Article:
Trummer to vie for Saranac Lake mayor
SARANAC LAKE – For years, Diana Trummer stood behind her video camera in the old village offices, recording hours and hours of village board meetings for broadcast on local public access television.
Now she wants to see what life is like on the other end of the camera lens.
Trummer was nominated Tuesday by the village Republican caucus to run for mayor against incumbent Democrat Clyde Rabideau. It’s the first run for public office for Trummer, who’s the help desk technician at North Country Community College, where she’s worked for 22 years.
Joining her on the GOP ticket are incumbent Trustee Allie Pelletieri, who’s also won Democrat and Conservative party backing, and newcomer Gary Hoffman. That creates a three-way race for the two trustee seats on the ballot, as the Democrats have endorsed incumbent Tom Catillaz in his re-election bid.
Roughly 15 people showed up for the Republican caucus, held in the village offices on the second floor of the Harrietstown Town Hall. Caucus Chairman Bob Brown said two letters of intent had been submitted for the position of mayor. The first one he read was from Rabideau, who asked for a cross-endorsement. He wasn’t present for Tuesday’s caucus, but Brown read his letter aloud to the group.
“I’m not a member of the Republican Party, however, my village record shows that whether I was in the majority party or minority party, I worked with everyone on the board regardless of party affiliation,” Rabideau wrote, describing himself as a fiscal conservative who’s helped control taxes, create jobs, bring in grants and rebuild village infrastructure.
When Rabideau’s nomination came up for a vote, however, it failed for lack of a second.
The second letter for the mayor’s seat was from Trummer. Asked to speak to the caucus, she described herself as “kind of an activist” on village issues and a lifelong resident of the village.
“The last couple years have been really economically intense, to the point where I considered leaving Saranac Lake,” Trummer said. “But I was like, ‘I live here. My family comes from here. My children live here. I like being here.’ So I decided, you know that saying where if you’re not part of the problem, you can fix it or whatever? I think I can do that. I have a lot of ideas.”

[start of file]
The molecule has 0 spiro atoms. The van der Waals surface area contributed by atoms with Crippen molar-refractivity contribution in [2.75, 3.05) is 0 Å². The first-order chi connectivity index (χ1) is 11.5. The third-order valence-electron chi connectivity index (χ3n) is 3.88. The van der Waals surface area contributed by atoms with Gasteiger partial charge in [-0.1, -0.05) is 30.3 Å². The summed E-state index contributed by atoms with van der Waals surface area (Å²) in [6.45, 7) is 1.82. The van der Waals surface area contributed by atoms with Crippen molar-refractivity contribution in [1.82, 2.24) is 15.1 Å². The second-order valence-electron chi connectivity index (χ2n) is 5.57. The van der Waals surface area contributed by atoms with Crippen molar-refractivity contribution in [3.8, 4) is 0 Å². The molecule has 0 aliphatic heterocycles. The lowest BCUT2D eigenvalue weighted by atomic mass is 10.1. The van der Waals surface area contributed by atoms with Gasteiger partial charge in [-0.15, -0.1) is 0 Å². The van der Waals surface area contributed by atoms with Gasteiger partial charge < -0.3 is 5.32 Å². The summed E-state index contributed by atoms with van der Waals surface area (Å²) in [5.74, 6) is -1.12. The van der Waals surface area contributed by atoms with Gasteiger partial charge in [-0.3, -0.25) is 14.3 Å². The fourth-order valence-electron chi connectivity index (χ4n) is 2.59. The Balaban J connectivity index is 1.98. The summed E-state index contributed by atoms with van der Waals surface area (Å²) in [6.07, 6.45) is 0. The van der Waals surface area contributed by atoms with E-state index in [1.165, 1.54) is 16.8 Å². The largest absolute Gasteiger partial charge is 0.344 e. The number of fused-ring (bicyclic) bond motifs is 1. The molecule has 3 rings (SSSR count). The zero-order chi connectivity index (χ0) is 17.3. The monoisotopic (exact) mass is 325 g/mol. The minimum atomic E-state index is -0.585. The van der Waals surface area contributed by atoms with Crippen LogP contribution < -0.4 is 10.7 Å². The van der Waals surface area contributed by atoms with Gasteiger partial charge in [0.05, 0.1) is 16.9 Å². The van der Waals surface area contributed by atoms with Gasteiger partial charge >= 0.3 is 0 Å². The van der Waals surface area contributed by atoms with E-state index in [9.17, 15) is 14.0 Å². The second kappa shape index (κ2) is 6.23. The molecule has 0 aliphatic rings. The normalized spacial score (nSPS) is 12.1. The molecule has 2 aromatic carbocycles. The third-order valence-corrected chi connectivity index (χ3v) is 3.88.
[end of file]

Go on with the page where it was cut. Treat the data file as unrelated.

Trummer said she’s been a union president at the college for 15 years. She said her experience videotaping board meetings has also given her an understanding of village government, although it’s been several years since she’s recorded any meetings.
“I understand the budget process,” she said. “I understand infrastructure. I understand the importance of teamwork. To me, that’s essential. You have the mayor, and you have the trustees. It’s not an ‘I did this’ and ‘I did that.’ I’d like to get back to the ‘We do this.'”
Trummer is also known in the community for winning the Saranac Lake Winter Carnival Ladies Fry Pan Toss several years running.
“If you do become mayor, let’s hope you’re accurate with those frying pans,” Brown quipped.
The caucus approved her nomination without opposition.
Asked after the caucus about running against Rabideau, who was Plattsburgh’s mayor for 10 years before he came to Saranac Lake, Trummer said he has a lot of experience.
“I think he’s done some good things, but change is always good,” she said. “It’s always good to have a choice.”
Three people had submitted letters of intent for the two available trustee seats: Hoffman, Pelletieri and Catillaz.
Hoffman, in his letter, said he’s a former Wilmington town justice, a life member of the Disabled American Veterans and a member of the Combat Veterans Association, the New York State Magistrates Association and the Saranac Lake Fish and Game Club. He listed issues he’s passionate about, including youth programs, fiscal responsibility and transparency, substance abuse prevention, attracting tourism, village redevelopment and planning, infrastructure planning, veterans issues and emergency preparedness.
Hoffman has lived in the village for two years.
“It’s not a long time,” he said, “but ever since I moved here, I really love Saranac Lake. It’s very artsy, very friendly. I feel like I should do something to give back to the town.”
Pelletieri said he’s worked for the best interest of all village residents and has tried to protect “the taxpayers’ wallets first.” He said the village has big infrastructure projects in the works, and he promised to keep a close watch on the expenses associated with each project. A Conservative Party member, Pelletieri noted he’s currently the only non-Democrat on the board.
“Things have gone pretty good, but it would be nice to have somebody else with me to back me up and look out for the interests of the public,” he said.
Catillaz, who wasn’t present for the caucus, said in his letter to the GOP that “Although we are in different political parties, we share many of the same goals for the village.”
When it came to a vote, there was no second to Catillaz’s nomination. The caucus voted unanimously to back Pelletieri and Hoffman.
The village Conservative Party caucus was also held Tuesday, but only two registered members showed up; Pelletieri and his son Nick.
Allie Pelletieri, who acted as chairman of the caucus and didn’t vote, received the backing of the party via a lone vote from his son. Rabideau and Catillaz, via letter, and Trummer and Hoffman, in person, had also asked for Conservative Party support, but the younger Pelletieri didn’t endorse any of the four.
Allie Pelletieri said he had reached out to several registered village Conservatives before the meeting to ask them to attend, but only his son showed up.
The election is March 18. Each position carries a four-term.
Contact Chris Knight at 891-2600 ext. 24 or firstname.lastname@example.org.